US Rapper T.I. Sued For $5 Million USD After Failure Of His Token
Everybody wanted to cash in during the Bitcoin mania of 2017. The U. S. rapper T.I., also known as T.I.P., was one of these people. During the ICO craze he launched his token, the prices of the token plummeted and now he is being sued for $5 million USD.
According to court documents originally obtained by The Blast, a celebrity site from the U. S., a group of 25 people claim to have invested as much as $1.3 million USD in the FLiK tokens sold by the rapper, which were described as “now worthless securities”.
The token, promoted by the rapper and Ryan Felton, his business partner, was actively endorsed on social media by celebrities and created the impression of a valuable and liquid investment, the document affirms.
While the story is pretty common so far, the allegations are that the duo inflated the price of the token up for sale and then later disappeared when the prices fell. Felton, according to the lawsuit, even created another company and told investors that he had no connection with FLiK. After the trouble, the plaintiffs now want $5 million USD paid in damages for these investors.
The token was originally announced in September 2017, during the high point of the crypto mania and was actively supported by the U. S. actor Kevin Hart. TMZ reported that the campaign has also mentioned Mark Cuban (billionaire and owner of the NBA’s Dallas Mavericks) as a supporter.
FLiK’s peak price was reached on October 17, 2017, when the token was valued at 21 cents. However, now it is traded at almost nothing, as it is worth only $0.001 USD a piece. There are some allegations that the price was artificially pumped to actually reach the value of 21 cents, so this is also a pump and dump scheme, which could also be bad for the creators of the token.
Other Cases With Celebrities And Crypto
The case of this rapper is from the only crypto initiative that failed to produce some actual result. Many celebrities were involved in crypto investments last year.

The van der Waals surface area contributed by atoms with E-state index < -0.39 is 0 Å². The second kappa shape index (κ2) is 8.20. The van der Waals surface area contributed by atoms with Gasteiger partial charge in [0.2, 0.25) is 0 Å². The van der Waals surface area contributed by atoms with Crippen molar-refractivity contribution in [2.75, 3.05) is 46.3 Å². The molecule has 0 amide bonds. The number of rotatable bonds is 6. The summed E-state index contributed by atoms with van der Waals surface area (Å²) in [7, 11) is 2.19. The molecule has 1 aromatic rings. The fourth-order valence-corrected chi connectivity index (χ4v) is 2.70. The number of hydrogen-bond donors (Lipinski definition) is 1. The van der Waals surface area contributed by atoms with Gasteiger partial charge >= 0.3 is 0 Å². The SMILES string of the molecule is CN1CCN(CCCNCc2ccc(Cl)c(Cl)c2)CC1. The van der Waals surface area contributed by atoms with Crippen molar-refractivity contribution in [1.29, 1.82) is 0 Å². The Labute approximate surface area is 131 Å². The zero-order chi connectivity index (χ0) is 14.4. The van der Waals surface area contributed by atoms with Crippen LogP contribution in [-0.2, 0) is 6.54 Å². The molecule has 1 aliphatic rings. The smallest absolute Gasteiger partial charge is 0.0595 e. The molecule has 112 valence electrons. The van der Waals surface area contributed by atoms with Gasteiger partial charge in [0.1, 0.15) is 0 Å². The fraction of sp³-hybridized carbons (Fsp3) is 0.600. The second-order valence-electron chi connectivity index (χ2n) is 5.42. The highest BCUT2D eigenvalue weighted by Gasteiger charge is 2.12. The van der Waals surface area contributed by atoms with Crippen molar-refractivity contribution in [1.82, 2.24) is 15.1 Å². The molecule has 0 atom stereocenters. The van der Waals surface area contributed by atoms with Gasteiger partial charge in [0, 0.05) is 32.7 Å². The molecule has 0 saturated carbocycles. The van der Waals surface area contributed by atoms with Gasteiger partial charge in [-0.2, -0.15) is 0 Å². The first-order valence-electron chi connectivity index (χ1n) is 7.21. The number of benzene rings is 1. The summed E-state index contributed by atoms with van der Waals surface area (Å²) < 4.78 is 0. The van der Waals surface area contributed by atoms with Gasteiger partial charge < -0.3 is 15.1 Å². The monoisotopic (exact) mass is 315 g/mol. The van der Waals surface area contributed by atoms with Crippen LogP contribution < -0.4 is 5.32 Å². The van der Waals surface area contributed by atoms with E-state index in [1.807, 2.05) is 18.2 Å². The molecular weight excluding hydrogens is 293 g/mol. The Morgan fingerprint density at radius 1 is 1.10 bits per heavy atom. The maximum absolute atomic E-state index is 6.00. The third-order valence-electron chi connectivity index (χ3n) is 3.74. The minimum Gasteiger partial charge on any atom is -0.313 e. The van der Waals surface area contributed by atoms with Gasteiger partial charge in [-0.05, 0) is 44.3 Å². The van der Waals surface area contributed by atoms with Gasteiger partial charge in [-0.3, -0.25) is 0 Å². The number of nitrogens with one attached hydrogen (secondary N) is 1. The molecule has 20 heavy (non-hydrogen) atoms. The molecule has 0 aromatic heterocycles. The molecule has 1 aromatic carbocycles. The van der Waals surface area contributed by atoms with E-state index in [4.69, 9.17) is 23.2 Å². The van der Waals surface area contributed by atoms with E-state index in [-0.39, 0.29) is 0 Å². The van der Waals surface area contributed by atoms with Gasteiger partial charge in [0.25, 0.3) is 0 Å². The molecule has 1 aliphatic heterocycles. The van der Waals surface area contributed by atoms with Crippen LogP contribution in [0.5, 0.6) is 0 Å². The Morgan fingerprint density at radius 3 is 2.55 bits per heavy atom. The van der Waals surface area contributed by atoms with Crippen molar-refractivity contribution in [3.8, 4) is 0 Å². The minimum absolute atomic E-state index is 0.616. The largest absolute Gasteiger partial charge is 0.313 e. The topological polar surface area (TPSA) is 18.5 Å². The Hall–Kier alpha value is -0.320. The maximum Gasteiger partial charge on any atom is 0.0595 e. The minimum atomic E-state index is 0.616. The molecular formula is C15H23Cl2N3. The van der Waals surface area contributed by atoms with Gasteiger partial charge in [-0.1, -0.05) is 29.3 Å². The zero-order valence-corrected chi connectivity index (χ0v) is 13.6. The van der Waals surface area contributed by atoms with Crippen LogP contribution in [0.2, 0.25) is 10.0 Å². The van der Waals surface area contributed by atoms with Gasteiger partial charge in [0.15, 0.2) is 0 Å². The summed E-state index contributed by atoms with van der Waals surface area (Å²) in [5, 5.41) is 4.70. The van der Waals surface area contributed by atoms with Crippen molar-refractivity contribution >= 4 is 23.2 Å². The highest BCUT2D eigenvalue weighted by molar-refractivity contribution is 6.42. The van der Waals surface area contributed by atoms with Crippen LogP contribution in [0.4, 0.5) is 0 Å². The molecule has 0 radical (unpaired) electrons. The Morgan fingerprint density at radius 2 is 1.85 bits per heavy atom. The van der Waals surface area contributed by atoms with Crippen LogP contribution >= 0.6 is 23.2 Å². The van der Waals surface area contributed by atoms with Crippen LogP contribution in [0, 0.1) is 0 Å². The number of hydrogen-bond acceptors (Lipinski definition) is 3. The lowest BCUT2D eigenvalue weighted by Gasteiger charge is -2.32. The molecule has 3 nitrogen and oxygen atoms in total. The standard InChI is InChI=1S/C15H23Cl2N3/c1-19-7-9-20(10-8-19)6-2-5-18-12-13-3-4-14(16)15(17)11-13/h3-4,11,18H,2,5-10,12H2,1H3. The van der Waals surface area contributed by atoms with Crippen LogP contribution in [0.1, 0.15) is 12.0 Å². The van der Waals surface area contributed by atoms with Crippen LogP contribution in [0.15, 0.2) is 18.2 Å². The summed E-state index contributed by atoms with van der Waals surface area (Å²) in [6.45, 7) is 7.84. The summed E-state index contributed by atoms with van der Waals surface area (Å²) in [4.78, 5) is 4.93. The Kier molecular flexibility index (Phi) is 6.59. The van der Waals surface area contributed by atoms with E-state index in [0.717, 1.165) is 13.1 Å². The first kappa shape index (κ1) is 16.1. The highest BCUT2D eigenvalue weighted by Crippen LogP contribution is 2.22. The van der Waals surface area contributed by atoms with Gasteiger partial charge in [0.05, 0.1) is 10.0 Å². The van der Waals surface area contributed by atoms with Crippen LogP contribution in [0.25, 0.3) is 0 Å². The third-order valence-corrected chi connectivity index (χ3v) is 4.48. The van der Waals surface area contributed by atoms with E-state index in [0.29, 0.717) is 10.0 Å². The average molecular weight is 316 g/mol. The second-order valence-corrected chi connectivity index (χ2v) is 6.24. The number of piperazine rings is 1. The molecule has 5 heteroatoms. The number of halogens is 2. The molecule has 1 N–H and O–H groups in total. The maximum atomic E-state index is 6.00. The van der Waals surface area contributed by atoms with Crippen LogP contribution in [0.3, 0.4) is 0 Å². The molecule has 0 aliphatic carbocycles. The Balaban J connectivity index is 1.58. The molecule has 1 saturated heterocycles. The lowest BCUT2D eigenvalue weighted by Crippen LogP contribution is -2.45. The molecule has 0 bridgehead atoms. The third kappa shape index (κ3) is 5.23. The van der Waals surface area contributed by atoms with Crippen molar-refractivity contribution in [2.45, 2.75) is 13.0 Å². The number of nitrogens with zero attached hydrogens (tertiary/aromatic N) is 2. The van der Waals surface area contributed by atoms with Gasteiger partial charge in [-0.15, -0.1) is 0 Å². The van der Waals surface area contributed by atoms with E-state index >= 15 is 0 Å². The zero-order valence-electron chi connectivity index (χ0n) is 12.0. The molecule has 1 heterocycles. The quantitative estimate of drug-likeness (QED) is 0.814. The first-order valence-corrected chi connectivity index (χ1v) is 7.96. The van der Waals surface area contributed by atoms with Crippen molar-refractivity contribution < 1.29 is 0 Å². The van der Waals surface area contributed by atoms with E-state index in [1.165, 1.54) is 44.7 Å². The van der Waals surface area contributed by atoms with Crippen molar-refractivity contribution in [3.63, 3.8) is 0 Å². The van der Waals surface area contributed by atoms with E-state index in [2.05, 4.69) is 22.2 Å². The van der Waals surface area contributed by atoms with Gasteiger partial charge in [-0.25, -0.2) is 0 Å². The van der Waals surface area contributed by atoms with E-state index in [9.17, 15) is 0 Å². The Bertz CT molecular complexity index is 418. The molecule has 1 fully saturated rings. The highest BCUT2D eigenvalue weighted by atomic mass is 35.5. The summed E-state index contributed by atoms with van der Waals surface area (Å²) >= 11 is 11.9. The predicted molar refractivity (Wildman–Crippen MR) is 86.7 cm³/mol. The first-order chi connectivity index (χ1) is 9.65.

A very high profile case was the one from the U. S. rapper Ghostface Killah, a member of the Wu Tang Clan, which made an Initial Coin Offering that hoped to raise a total of $30 million USD. However, Ghostface Killah’s plans were thwarted when Cream Capital suspended the sale sometime after the announcement.
Floyd Mayweather, a famous boxer, has also engaged in an ICO, Centra, which was flagged as a fraud by the United States Securities and Commission Exchange (SEC) later.
The Securities Laws
If you are not sure why these famous people are being sued over something other people bought from then, you have to understand how securities work in the United States. As a way to protect investors from scammers, the securities law affirms that the company offering the securities is responsible for it.
This way, if you do like Ryan Felton, sell a token by 6 cents and promises that it will be worth $15 USD in 15 months (a 25,000% increase) but the asset actually roses to 21 cents in some time while the crypto hype is still big and it then loses 99% of its price, you lied to the investors and you may be legally charged for it.
During the ICO craze, not a lot of people were very troubled by making far-fetched promises as the market was unregulated, but most of these people ended up being taken to court as they basically broke the law and it does not matter how they called the securities that they sold.